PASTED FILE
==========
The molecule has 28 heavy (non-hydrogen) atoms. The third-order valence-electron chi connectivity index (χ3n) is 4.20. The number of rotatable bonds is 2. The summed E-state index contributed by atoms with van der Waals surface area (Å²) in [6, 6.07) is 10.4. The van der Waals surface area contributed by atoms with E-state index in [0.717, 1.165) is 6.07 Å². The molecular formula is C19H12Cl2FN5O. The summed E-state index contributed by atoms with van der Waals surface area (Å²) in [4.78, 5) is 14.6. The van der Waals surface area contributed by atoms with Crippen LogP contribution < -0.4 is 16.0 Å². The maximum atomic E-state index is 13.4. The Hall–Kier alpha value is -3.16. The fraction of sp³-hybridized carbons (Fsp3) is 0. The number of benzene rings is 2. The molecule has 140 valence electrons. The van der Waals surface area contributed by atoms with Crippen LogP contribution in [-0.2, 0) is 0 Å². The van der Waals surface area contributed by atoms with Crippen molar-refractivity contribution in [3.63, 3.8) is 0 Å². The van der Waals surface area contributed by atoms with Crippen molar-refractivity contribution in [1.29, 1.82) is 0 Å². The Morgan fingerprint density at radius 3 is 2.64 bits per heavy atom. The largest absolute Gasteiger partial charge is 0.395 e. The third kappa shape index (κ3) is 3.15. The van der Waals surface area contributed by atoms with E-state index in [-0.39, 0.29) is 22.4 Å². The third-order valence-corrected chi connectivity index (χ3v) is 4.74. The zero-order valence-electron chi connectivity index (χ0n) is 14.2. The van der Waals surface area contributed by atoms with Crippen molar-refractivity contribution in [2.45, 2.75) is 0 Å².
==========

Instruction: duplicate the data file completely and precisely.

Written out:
The molecule has 28 heavy (non-hydrogen) atoms. The third-order valence-electron chi connectivity index (χ3n) is 4.20. The number of rotatable bonds is 2. The summed E-state index contributed by atoms with van der Waals surface area (Å²) in [6, 6.07) is 10.4. The van der Waals surface area contributed by atoms with E-state index in [0.717, 1.165) is 6.07 Å². The molecular formula is C19H12Cl2FN5O. The summed E-state index contributed by atoms with van der Waals surface area (Å²) in [4.78, 5) is 14.6. The van der Waals surface area contributed by atoms with Crippen LogP contribution < -0.4 is 16.0 Å². The maximum atomic E-state index is 13.4. The Hall–Kier alpha value is -3.16. The fraction of sp³-hybridized carbons (Fsp3) is 0. The number of benzene rings is 2. The molecule has 140 valence electrons. The van der Waals surface area contributed by atoms with Crippen LogP contribution in [-0.2, 0) is 0 Å². The van der Waals surface area contributed by atoms with Crippen molar-refractivity contribution in [3.63, 3.8) is 0 Å². The van der Waals surface area contributed by atoms with Crippen molar-refractivity contribution in [1.29, 1.82) is 0 Å². The Morgan fingerprint density at radius 3 is 2.64 bits per heavy atom. The largest absolute Gasteiger partial charge is 0.395 e. The third kappa shape index (κ3) is 3.15. The van der Waals surface area contributed by atoms with E-state index in [-0.39, 0.29) is 22.4 Å². The third-order valence-corrected chi connectivity index (χ3v) is 4.74. The zero-order valence-electron chi connectivity index (χ0n) is 14.2. The van der Waals surface area contributed by atoms with Crippen molar-refractivity contribution in [2.45, 2.75) is 0 Å².